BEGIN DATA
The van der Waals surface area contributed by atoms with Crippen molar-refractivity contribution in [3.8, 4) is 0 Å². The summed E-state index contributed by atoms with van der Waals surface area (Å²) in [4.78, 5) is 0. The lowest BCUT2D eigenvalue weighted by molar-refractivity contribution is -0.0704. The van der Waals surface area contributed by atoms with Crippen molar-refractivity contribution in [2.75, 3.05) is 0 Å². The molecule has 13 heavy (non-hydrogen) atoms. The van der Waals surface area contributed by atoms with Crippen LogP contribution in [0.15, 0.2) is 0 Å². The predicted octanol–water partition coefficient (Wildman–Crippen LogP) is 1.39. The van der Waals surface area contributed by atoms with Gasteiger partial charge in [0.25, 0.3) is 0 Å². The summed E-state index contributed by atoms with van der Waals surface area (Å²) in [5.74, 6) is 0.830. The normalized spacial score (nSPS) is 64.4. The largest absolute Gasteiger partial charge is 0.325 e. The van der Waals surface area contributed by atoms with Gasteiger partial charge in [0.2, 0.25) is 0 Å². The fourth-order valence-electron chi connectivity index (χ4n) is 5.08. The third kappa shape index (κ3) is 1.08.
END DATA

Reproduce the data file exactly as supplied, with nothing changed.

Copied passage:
The van der Waals surface area contributed by atoms with Crippen molar-refractivity contribution in [3.8, 4) is 0 Å². The summed E-state index contributed by atoms with van der Waals surface area (Å²) in [4.78, 5) is 0. The lowest BCUT2D eigenvalue weighted by molar-refractivity contribution is -0.0704. The van der Waals surface area contributed by atoms with Crippen molar-refractivity contribution in [2.75, 3.05) is 0 Å². The molecule has 13 heavy (non-hydrogen) atoms. The van der Waals surface area contributed by atoms with Crippen LogP contribution in [0.15, 0.2) is 0 Å². The predicted octanol–water partition coefficient (Wildman–Crippen LogP) is 1.39. The van der Waals surface area contributed by atoms with Gasteiger partial charge in [0.25, 0.3) is 0 Å². The summed E-state index contributed by atoms with van der Waals surface area (Å²) in [5.74, 6) is 0.830. The normalized spacial score (nSPS) is 64.4. The largest absolute Gasteiger partial charge is 0.325 e. The van der Waals surface area contributed by atoms with Gasteiger partial charge in [0.2, 0.25) is 0 Å². The fourth-order valence-electron chi connectivity index (χ4n) is 5.08. The third kappa shape index (κ3) is 1.08.